New England stories from the region's top public media newsrooms
Play Live Radio
Next Up:
0:00
0:00
0:00 0:00
Available On Air Stations

'Climate Superfund' bill earns preliminary approval in Vermont Senate

Next to a flooded road, a green and white sign reads "Vermont 14 North." A person on a green tractor is driving near the floodwaters
Charles Krupa
/
Associated Press File
Last summer's historic flooding cost Vermont more than $1 billion. Human-caused climate change is making Vermont warmer and wetter, and is projected to bring more extreme rain events.

The Vermont Senate voted 21-5 Friday to give preliminary approval to the Climate Superfund Act.

The bill is modeled after the federal superfund program and would require big fossil fuel companies that extract and refine oil to pay Vermont a share of what climate change has cost the state in recent decades, based on how much their products contributed to global climate change during that time.

Vermont would use those payments to establish a program to fund recovery from climate-fueled disasters and work to adapt to the state’s already-changed climate.

The bill comes as human-caused climate change is making Vermont warmer and wetter, and is projected to bring more extreme rain — like that which caused this summer’s floods. The event cost the state north of $1 billion — and that was from just one storm.

The Winooski River at peak flood stage on the evening of July 11.
Abagael Giles
/
Vermont Public
The Winooski River at peak flood stage on the evening of July 11, 2023.

Proponents of the bill say it’s critical that those already inevitable costs are not shouldered by Vermont taxpayers. It has the support of both Vermont Attorney General Charity Clark and State Treasurer Mike Pieciak.

Opponents of the policy worry it will tie the state up in costly legal battles. Oil companies, like other big polluters, don’t part with their money readily.

More from Vermont Public: Climate Superfund Act would make oil companies pay for climate damages in Vermont

Speaking on the Senate floor, Sen. Nader Hashim, a Democrat from Windham County, said big oil companies should pay to clean up the mess they created.

"The underlying goal of this bill is not about reducing carbon emissions,” he told his colleagues. “It is about reducing the costs for Vermont taxpayers when we have to take steps to pay for rebuilding infrastructure after severe weather events."

Just one Republican voted to support the bill — Sen. Robert Norris of Franklin County. Norris, who sits on the judiciary committee, also supported the bill in committee.

Senate Minority Leader Randy Brock, also of Franklin County, voted against the policy.

"I'd much prefer to see New York or California or someone else first,” Brock said on the floor Friday. “Not that this is not a good thing to do, but it could be an exceptionally costly thing to do, for us."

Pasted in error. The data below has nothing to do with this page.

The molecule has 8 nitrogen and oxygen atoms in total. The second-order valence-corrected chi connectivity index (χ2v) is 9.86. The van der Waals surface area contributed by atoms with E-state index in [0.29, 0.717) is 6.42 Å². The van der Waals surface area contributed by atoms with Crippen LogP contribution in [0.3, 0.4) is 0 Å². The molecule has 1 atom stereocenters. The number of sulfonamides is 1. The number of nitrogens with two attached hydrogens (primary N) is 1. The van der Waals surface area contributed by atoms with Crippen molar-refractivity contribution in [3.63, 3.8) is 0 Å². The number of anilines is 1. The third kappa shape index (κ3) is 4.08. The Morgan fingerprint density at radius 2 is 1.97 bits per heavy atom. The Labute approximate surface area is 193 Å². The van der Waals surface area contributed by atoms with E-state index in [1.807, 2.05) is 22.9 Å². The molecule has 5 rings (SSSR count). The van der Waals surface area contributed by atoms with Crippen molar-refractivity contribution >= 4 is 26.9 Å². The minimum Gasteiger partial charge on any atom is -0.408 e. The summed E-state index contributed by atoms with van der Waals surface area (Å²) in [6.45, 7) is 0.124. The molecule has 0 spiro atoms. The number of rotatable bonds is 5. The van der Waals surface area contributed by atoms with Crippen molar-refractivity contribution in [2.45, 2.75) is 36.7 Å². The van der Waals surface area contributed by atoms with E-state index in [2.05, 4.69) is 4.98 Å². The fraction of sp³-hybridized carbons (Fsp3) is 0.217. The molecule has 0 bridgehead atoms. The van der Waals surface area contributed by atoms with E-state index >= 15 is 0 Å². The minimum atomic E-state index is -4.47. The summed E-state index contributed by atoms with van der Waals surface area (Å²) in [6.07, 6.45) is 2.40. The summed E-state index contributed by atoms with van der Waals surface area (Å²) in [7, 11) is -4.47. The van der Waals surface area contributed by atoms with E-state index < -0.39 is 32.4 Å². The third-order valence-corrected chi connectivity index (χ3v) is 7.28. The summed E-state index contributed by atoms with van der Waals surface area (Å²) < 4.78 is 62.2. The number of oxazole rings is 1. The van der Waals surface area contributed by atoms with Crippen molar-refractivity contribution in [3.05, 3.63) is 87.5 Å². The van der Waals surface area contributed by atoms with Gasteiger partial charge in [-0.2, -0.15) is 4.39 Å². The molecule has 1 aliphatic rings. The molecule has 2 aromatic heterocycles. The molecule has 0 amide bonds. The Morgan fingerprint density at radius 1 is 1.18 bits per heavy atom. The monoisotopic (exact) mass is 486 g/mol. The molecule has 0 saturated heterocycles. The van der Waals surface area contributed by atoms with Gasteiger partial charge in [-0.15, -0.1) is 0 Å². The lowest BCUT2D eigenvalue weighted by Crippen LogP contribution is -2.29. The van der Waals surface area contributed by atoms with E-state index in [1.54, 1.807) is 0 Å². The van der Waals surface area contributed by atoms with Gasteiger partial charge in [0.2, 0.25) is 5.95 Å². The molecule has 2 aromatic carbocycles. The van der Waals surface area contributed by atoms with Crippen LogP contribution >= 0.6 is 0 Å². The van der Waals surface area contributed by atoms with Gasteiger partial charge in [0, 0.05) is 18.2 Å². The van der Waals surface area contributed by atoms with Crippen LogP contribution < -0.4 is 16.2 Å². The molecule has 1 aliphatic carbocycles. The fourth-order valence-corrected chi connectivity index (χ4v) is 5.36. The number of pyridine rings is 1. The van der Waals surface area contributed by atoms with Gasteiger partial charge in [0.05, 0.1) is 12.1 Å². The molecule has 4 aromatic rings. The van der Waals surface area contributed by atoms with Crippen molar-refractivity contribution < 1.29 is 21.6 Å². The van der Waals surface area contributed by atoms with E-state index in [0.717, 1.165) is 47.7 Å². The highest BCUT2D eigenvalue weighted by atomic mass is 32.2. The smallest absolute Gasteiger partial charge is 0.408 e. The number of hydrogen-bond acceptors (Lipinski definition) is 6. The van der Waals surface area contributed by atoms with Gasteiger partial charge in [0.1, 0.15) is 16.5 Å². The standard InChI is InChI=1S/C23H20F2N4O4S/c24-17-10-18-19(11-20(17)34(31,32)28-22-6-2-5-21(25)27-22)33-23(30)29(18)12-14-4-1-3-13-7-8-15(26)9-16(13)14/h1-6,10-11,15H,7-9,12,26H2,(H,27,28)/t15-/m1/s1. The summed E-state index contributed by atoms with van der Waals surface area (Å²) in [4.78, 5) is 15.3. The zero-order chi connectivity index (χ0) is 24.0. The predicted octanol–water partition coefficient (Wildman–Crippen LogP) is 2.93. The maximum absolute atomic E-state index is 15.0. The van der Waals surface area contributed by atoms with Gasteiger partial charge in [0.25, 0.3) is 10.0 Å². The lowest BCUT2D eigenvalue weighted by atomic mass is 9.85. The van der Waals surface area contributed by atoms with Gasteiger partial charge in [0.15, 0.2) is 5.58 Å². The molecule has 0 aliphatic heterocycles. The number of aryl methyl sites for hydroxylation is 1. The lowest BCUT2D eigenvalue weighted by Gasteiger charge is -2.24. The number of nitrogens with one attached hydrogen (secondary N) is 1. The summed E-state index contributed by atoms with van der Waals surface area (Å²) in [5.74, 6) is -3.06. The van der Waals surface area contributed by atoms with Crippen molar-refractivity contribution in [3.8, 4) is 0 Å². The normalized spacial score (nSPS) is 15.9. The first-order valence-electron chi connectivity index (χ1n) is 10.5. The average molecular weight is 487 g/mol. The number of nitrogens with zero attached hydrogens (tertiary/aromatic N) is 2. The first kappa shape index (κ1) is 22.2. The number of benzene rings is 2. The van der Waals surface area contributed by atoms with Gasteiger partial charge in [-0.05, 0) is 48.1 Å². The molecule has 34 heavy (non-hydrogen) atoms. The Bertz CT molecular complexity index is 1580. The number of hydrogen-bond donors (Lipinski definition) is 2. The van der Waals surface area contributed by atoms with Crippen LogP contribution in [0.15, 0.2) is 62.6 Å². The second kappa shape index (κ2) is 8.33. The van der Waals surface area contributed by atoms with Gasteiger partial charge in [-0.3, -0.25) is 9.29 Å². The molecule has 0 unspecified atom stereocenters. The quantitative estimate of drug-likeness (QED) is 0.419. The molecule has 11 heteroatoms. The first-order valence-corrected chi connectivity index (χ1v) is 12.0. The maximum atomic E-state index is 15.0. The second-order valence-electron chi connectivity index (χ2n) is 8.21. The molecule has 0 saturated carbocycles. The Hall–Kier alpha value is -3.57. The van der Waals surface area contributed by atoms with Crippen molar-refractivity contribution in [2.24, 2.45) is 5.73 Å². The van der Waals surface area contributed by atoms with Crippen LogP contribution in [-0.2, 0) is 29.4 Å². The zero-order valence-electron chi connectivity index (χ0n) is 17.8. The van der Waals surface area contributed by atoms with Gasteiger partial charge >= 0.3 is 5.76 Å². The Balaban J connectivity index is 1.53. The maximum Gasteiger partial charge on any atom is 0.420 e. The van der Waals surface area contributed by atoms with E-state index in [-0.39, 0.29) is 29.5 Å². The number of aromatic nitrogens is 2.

Gov. Phil Scott has voiced similar concerns. Neither the governor nor Senate Republicans have proposed an alternative policy to recoup costs from climate change, nor has the party broadly supported climate bills thus far during the session, largely over concerns about what proposed policies would cost Vermonters.

Environmental groups and Democrats say Vermont simply cannot wait. They say climate change is already costing the state and will continue to bring more damage to Vermont in the future.

More from Vermont Public: Which climate and environment bills made the crossover deadline?

Anthony Iarrapino, with the Conservation Law Foundation, which lobbied in support of the policy, said he hopes the legislation can be a model for other states.

“In Vermont, those costs are staggering and being felt in just about every community and every industry in the state,” he said.

New York, Massachusetts and California are weighing similar legislation to Vermont’s bill.

Vermont Public Interest Research Group, Vermont Conservation Voters and Vermont Natural Resources Council joined the Sierra Club, Vermont Businesses for Social Responsibility and NOFA-VT in applauding the bill’s progress Friday.

The policy comes back to the Vermont Senate for final approval next week. If it is successful then, it goes to the Vermont House.

Have questions, comments or tips? Send us a message.

_

Abagael is Vermont Public's climate and environment reporter, focusing on the energy transition and how the climate crisis is impacting Vermonters — and Vermont’s landscape.

Abagael joined Vermont Public in 2020. Previously, she was the assistant editor at Vermont Sports and Vermont Ski + Ride magazines. She covered dairy and agriculture for The Addison Independent and got her start covering land use, water and the Los Angeles Aqueduct for The Sheet: News, Views & Culture of the Eastern Sierra in Mammoth Lakes, Ca.